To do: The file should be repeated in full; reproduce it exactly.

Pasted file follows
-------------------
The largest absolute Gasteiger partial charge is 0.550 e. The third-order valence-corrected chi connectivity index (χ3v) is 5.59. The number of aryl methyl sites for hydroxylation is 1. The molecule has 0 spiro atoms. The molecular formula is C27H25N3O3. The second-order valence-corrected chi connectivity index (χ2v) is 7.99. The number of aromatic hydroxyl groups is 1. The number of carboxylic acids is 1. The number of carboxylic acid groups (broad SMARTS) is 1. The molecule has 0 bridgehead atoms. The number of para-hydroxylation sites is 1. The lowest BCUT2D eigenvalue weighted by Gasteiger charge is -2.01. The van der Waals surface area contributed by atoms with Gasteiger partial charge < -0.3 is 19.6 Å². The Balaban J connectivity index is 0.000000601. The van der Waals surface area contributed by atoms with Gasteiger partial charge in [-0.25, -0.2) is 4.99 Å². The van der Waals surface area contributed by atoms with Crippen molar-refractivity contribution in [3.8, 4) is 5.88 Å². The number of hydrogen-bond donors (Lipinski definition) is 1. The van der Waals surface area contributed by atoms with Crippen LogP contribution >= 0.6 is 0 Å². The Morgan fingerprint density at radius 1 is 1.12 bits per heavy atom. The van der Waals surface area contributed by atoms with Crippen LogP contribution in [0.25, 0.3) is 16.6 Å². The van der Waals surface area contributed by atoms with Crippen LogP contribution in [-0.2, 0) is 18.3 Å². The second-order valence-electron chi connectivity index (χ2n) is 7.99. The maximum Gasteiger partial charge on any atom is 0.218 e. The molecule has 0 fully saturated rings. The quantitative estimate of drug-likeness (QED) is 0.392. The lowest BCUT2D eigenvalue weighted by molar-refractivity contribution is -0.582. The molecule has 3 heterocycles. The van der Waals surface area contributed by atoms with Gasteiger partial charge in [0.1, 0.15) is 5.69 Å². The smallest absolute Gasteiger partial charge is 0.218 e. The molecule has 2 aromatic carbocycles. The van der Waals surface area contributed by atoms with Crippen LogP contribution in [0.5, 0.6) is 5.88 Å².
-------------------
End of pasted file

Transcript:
The largest absolute Gasteiger partial charge is 0.550 e. The third-order valence-corrected chi connectivity index (χ3v) is 5.59. The number of aryl methyl sites for hydroxylation is 1. The molecule has 0 spiro atoms. The molecular formula is C27H25N3O3. The second-order valence-corrected chi connectivity index (χ2v) is 7.99. The number of aromatic hydroxyl groups is 1. The number of carboxylic acids is 1. The number of carboxylic acid groups (broad SMARTS) is 1. The molecule has 0 bridgehead atoms. The number of para-hydroxylation sites is 1. The lowest BCUT2D eigenvalue weighted by Gasteiger charge is -2.01. The van der Waals surface area contributed by atoms with Gasteiger partial charge < -0.3 is 19.6 Å². The Balaban J connectivity index is 0.000000601. The van der Waals surface area contributed by atoms with Gasteiger partial charge in [-0.25, -0.2) is 4.99 Å². The van der Waals surface area contributed by atoms with Crippen molar-refractivity contribution in [3.8, 4) is 5.88 Å². The number of hydrogen-bond donors (Lipinski definition) is 1. The van der Waals surface area contributed by atoms with Crippen LogP contribution >= 0.6 is 0 Å². The Morgan fingerprint density at radius 1 is 1.12 bits per heavy atom. The van der Waals surface area contributed by atoms with Crippen LogP contribution in [0.25, 0.3) is 16.6 Å². The van der Waals surface area contributed by atoms with Crippen LogP contribution in [-0.2, 0) is 18.3 Å². The second-order valence-electron chi connectivity index (χ2n) is 7.99. The maximum Gasteiger partial charge on any atom is 0.218 e. The molecule has 0 fully saturated rings. The quantitative estimate of drug-likeness (QED) is 0.392. The lowest BCUT2D eigenvalue weighted by molar-refractivity contribution is -0.582. The molecule has 3 heterocycles. The van der Waals surface area contributed by atoms with Gasteiger partial charge in [0.1, 0.15) is 5.69 Å². The smallest absolute Gasteiger partial charge is 0.218 e. The molecule has 2 aromatic carbocycles. The van der Waals surface area contributed by atoms with Crippen LogP contribution in [0.5, 0.6) is 5.88 Å².